Last week TEPCO conceded that as many as 31 workers had fallen sick with heatstroke. The utility has attempted to improve conditions at the site, including the introduction of shorter shifts, more resting spaces and the distribution of coolant vests and refrigerant packs.

“We are very concerned about the health of all the workers on site and have taken appropriate measures to protect them against the heat,” said Yoshikazu Nagai, a TEPCO spokesman.

But the measures do little to mitigate the effects of working in high temperatures dressed in masks, protective suits sealed with tape at the ankles, wrists and neck, gloves and personal radiation monitors they must carry with them at all times.

Experts have also warned of the psychological impact of being engaged in such high-risk work, often in defiance of anxious relatives, along with the relentless pressure to complete the cleanup and bring the reactors to a safe state known as cold-shutdown by TEPCO’s self-imposed deadline of January.

“Their level of stress is unimaginable,” said Takeshi Tanigawa, a professor of public health at Ehime University, adding that, without counseling, some were at risk of developing post-traumatic stress syndrome. TEPCO has since acknowledged that the risk of radiation exposure and concern among relatives has created “multiple” sources of stress for Dai-ichi workers.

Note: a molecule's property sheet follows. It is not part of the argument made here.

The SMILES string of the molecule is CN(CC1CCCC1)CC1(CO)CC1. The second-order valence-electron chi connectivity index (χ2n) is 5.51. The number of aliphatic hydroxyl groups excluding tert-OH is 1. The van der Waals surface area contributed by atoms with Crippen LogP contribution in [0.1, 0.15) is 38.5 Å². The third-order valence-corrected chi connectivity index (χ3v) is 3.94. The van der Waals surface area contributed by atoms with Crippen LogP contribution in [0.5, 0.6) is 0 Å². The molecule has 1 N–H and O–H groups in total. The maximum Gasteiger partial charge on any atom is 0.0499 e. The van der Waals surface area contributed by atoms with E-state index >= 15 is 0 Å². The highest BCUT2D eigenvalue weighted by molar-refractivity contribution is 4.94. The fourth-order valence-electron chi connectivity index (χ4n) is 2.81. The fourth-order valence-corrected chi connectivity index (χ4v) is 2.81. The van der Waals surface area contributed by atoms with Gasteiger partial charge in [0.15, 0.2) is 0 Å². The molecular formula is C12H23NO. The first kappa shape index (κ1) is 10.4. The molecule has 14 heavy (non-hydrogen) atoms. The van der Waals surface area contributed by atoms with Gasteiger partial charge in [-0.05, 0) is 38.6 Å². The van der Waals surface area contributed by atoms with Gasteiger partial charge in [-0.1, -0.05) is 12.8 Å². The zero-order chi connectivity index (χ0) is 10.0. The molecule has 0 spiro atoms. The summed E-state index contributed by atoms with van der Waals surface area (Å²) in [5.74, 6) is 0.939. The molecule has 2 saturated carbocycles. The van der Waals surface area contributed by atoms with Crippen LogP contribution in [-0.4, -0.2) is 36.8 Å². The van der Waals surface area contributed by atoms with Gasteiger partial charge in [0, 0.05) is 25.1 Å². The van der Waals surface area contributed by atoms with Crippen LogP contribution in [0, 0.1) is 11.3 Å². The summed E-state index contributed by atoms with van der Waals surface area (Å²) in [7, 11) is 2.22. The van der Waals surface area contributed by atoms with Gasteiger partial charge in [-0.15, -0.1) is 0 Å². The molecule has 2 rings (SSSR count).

At this time of year, local hoteliers and inn owners would normally be inundated with tourists and weekend visitors eager to soak in the area’s therapeutic spring waters.

But due to radiation fears, and an influx of about 1,000 nuclear refugees and 2,000 contract workers, tourism has dried up.

“The inn owners are pleased to be fully booked for months ahead, but they are beginning to worry about how long this will go on for,” said Katsue Takahashi, an Iwaki city official. “With the evacuees here, too, no one wants to come here for a holiday.”

Koichi Ando, whose traditional-style inn has been home to hundreds of railway engineers and police officers since the tsunami, said: “We reckon the situation will stay like this for at least another three years, and that it will be 10 years before we see the first tourists arriving.”

But Japan’s prime minister, Naoto Kan, has since said it may be 10 years before work can even begin decommissioning the reactors, a dangerous process that could last several more decades.

Rune’s daily brush with radiation could force his departure well before the cleanup has ended. After about five weeks on the job, checks revealed he had been exposed to 5 mSv a year; company rules dictate that contract workers who are exposed to 15 mSv — or 30 mSv for full-time staff — can no longer work at the plant.

“I have about two months left before I reach my limit, but I’m hoping they’ll make an exception and let me work for longer. I’ve never thought my job was dangerous.”